Yes, “The Prophet” from Time and a Word (1970): YESterdays

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Side 2 of Yes’ sophomore release Time and a Word hits the ground running with what may be the most progressive song up until that time by the world’s greatest progressive rock band.

“The Prophet,” the only collaboration on this 1970 album between Jon Anderson and bassist Chris Squire, touches on many classic Yes elements. Anderson provides an almost mystical feel, with lyrical elements which border on science fiction. Musically, Tony Kaye kicks “The Prophet” into high gear with one of his best organ arrangements of his Yes tenure. Kaye’s organ is followed by a unobtrusive but unneeded string arrangement. Luckily, the late Peter Banks’ provides a more supportive foundation for Kaye.

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Chris Squire enters the fray with what may be the most driving bass part yet supplied to this young band. The maestro moves the song’s rhythm and melody like an unbridled steed. Bill Bruford plays his high hat and snare with delicacy and precision, and at almost halfway in the song picks up the tempo with the late Squire now trailing along.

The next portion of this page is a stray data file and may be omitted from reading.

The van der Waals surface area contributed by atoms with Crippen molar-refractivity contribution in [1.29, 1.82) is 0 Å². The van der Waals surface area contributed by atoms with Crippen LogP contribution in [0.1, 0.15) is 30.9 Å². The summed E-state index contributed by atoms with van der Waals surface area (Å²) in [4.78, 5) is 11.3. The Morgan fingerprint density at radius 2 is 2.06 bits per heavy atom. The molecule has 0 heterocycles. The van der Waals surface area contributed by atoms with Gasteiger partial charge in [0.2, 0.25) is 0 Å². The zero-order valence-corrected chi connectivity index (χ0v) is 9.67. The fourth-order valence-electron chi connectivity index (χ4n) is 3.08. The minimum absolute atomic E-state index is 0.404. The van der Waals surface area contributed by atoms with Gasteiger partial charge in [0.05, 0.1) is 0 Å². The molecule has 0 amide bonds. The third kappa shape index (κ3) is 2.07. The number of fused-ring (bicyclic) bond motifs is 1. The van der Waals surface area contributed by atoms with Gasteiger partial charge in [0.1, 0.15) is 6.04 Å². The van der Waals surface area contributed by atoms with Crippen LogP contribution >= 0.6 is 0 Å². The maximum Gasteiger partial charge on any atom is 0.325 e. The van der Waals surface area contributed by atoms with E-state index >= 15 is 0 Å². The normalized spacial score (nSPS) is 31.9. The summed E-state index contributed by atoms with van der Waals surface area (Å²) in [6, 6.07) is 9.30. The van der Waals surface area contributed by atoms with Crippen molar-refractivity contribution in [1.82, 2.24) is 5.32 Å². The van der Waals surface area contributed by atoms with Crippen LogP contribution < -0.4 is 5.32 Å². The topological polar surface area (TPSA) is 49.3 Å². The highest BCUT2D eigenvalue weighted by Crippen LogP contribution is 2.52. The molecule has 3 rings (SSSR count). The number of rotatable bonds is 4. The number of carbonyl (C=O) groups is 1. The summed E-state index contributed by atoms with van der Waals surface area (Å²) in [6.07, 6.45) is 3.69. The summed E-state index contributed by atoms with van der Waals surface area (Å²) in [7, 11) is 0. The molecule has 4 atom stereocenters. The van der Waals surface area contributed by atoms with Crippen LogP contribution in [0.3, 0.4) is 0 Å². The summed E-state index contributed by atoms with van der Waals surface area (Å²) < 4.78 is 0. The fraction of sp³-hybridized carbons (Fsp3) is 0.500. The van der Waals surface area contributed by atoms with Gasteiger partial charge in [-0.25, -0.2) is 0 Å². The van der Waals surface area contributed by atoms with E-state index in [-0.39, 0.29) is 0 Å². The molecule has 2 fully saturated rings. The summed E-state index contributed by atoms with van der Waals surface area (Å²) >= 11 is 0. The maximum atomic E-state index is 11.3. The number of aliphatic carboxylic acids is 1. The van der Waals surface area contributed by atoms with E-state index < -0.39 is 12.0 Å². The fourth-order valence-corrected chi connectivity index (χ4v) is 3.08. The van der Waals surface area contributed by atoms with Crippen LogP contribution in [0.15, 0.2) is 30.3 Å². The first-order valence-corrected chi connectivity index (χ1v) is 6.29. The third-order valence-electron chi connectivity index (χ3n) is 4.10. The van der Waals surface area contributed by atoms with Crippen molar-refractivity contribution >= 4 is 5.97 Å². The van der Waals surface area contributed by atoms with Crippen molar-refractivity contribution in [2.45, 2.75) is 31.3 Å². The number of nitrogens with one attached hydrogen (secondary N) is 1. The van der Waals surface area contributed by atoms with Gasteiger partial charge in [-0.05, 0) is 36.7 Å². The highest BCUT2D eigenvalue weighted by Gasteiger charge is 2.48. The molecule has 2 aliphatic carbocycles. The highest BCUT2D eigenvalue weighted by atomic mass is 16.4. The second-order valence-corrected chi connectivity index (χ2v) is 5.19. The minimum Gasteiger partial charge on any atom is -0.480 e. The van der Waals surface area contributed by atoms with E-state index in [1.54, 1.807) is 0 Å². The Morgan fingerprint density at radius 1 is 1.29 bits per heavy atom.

Jon Anderson finally comes in at this point with a strong mutitracked vocal which is subtle but almost derailed by the now overzealous strings. There is plenty of goodness in this song, from Kaye’s swirling B-3 to Buford’s blazing ride cymbals. Still, in the end, “The Prophet” is a strong track slightly hampered by the heavy-handed production associated with Time and a Word.

Preston Frazier’s YESterdays is a song-by-song feature that explores the unforgettable musical legacy of Yes. The series runs every other Tuesday.

Preston Frazier

Preston Frazier

Preston Frazier is a bass-playing lawyer living in Atlanta. His first Steely Dan exposure was with an eight-track cassette of 'Pretzel Logic.' He can be reached at slangofages@icloud.com; follow him on Twitter: @slangofages. Contact Something Else! at reviews@somethingelsereviews.com.
Preston Frazier
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